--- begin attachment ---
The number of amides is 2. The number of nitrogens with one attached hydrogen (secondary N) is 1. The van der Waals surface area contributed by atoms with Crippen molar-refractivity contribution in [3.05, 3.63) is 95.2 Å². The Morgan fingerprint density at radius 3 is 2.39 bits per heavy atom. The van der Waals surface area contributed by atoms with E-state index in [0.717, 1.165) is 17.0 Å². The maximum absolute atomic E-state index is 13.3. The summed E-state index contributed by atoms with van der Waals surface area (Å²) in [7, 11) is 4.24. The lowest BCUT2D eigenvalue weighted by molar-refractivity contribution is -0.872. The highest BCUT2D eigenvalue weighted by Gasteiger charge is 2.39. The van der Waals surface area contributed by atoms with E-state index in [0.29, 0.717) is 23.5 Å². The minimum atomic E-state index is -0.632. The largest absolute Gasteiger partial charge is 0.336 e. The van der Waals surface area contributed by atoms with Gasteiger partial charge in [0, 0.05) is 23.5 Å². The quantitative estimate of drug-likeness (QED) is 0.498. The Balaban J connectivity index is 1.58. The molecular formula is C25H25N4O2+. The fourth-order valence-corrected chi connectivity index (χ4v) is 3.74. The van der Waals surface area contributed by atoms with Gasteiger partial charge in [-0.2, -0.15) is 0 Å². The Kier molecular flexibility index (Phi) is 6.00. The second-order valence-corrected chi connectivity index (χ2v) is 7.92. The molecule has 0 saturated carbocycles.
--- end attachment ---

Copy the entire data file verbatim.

The number of amides is 2. The number of nitrogens with one attached hydrogen (secondary N) is 1. The van der Waals surface area contributed by atoms with Crippen molar-refractivity contribution in [3.05, 3.63) is 95.2 Å². The Morgan fingerprint density at radius 3 is 2.39 bits per heavy atom. The van der Waals surface area contributed by atoms with E-state index in [0.717, 1.165) is 17.0 Å². The maximum absolute atomic E-state index is 13.3. The summed E-state index contributed by atoms with van der Waals surface area (Å²) in [7, 11) is 4.24. The lowest BCUT2D eigenvalue weighted by molar-refractivity contribution is -0.872. The highest BCUT2D eigenvalue weighted by Gasteiger charge is 2.39. The van der Waals surface area contributed by atoms with E-state index in [0.29, 0.717) is 23.5 Å². The minimum atomic E-state index is -0.632. The largest absolute Gasteiger partial charge is 0.336 e. The van der Waals surface area contributed by atoms with Gasteiger partial charge in [0, 0.05) is 23.5 Å². The quantitative estimate of drug-likeness (QED) is 0.498. The Balaban J connectivity index is 1.58. The molecular formula is C25H25N4O2+. The fourth-order valence-corrected chi connectivity index (χ4v) is 3.74. The van der Waals surface area contributed by atoms with Gasteiger partial charge in [-0.2, -0.15) is 0 Å². The Kier molecular flexibility index (Phi) is 6.00. The second-order valence-corrected chi connectivity index (χ2v) is 7.92. The molecule has 0 saturated carbocycles.